Protect your little one who may not be planned for at this time—but who may surprise you. During pregnancy, ACOG recommends prenatal vitamins with at least 600 micrograms of folic acid. Some foods may have folic acid added to them and are labeled as "fortified" or "enriched." Those foods include flours, breads, cereals, and pasta.

Omega-3 Fatty Acids
Omega-3 fatty acids are important for the growth and development of your baby. The three key fatty acids are alpha-linolenic acid (ALA), docosahexaenoic acid (DHA), and eicosatetraenoic acid (EPA). Your baby needs omega-3 fatty acids during pregnancy and breastfeeding. You need 200 milligrams of DHA each day while you're pregnant or breastfeeding. Omega-3 fatty acids, including DHA, can be found in some foods, including nuts, vegetable oils, and fish (salmon, herring, and sardines).

Sensational Snacks
Consuming snacks that are healthy during pregnancy is fine. Be mindful you should aim to consume about 300 extra calories daily while pregnant. Healthy, nutrient-rich snacks include:
  • Fresh fruit
  • Cheese and crackers
  • Pudding or flan
  • Low-fat cereal bars
  • Yogurt
  • Peanut butter on carrots, celery, or crackers
  • Yogurt

Food fixes for Nausea?
Eating small meals more frequently (5-6 meals a day) and drinking plenty of water can reduce nausea. Limiting spicy or fatty foods can keep nausea at bay. Some foods may help with nausea during pregnancy as well. When your tummy is churning but hunger pangs are striking, try:
  • Cereal
  • Rice
  • Bananas

Are vegan and vegetarian diets safe during pregnancy?

Yes, a vegetarian or vegan diet is safe during pregnancy. Pregnant women who practice either diet must be sure to get enough calcium, vitamin B12, protein, and vitamin D in their food. Speak with your health care provider about the best way to get these nutrients during pregnancy.

What food should I avoid in pregnancy?

Some foods are not safe to consume during pregnancy. Some contain chemicals that can affect your baby’s development. Other foods may place you at risk for getting an infection caused by bacteria or viruses. This can be harmful to you and your developing baby. Food Safety provides a comprehensive list of foods to avoid during pregnancy. On our short list are the following:

  • Raw meat or fish (e.g., sushi and raw oysters)
  • Raw eggs
  • Unpasteurized milk or juice products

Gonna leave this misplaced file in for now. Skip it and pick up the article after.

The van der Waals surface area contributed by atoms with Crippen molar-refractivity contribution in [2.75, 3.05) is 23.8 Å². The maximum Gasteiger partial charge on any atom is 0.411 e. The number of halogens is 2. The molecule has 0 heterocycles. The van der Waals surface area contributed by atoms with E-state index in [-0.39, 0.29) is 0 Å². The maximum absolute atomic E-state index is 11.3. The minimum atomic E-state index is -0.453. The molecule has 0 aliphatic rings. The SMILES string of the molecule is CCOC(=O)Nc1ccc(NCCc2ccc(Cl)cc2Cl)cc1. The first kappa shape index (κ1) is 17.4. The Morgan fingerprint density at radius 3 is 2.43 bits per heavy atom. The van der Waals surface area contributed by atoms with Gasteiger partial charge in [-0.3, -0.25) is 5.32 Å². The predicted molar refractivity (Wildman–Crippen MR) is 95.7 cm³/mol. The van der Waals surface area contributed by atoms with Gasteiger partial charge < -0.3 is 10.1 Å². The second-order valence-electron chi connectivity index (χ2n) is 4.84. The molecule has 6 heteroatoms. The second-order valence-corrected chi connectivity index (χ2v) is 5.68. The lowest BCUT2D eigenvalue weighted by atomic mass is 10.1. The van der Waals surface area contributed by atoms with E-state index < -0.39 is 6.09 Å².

• Fish or seafood high in mercury (e.g., Bigeye tuna, king mackerel, and swordfish)
  • Unwashed fruits and vegetables
  • What foods should I limit in pregnancy?

    Some foods are safe to consume during pregnancy in small amounts. Fish is okay to consume in small amounts during pregnancy. You can eat up to 12 ounces a week. Caffeine intake should be limited during pregnancy. Consuming too much caffeine can lead to miscarriage (pregnancy loss before 20 weeks of pregnancy) or premature birth (birth occurring before the 37th weeks of pregnancy). Limit your caffeine intake to less than 200 milligrams (mg) a day during pregnancy.
    • Limit fish with small amounts of mercury (e.g., catfish, cod, salmon, and tilapia).
    • Limit coffee or other products that contain caffeine (e.g., tea, soda, chocolate, energy drinks, and medicines).

    Using MyPlate can assist you with eating a balanced diet during pregnancy. It guides the various food groups that are right for you based on your stage in pregnancy. Healthy pregnancy recipes are also available through the American Pregnancy Association to assist you in cooking healthy pregnancy meals. Additionally, a healthy pregnancy meals and nutrients resources are provided on Healthy Mom & Baby website.

    Shawana S. Moore, DNP, MSN, CRNP, WHNP-BC

    Shawana S. Moore, DNP, CRNP, WHNP-BC, is a Philadelphia-based, board-certified women’s health nurse practitioner and the director of the Women’s Health-Gender Related Nurse Practitioner Program at Thomas Jefferson University.

    The information contained on this article should not be used as a substitute for the medical care and advice of your health care professional.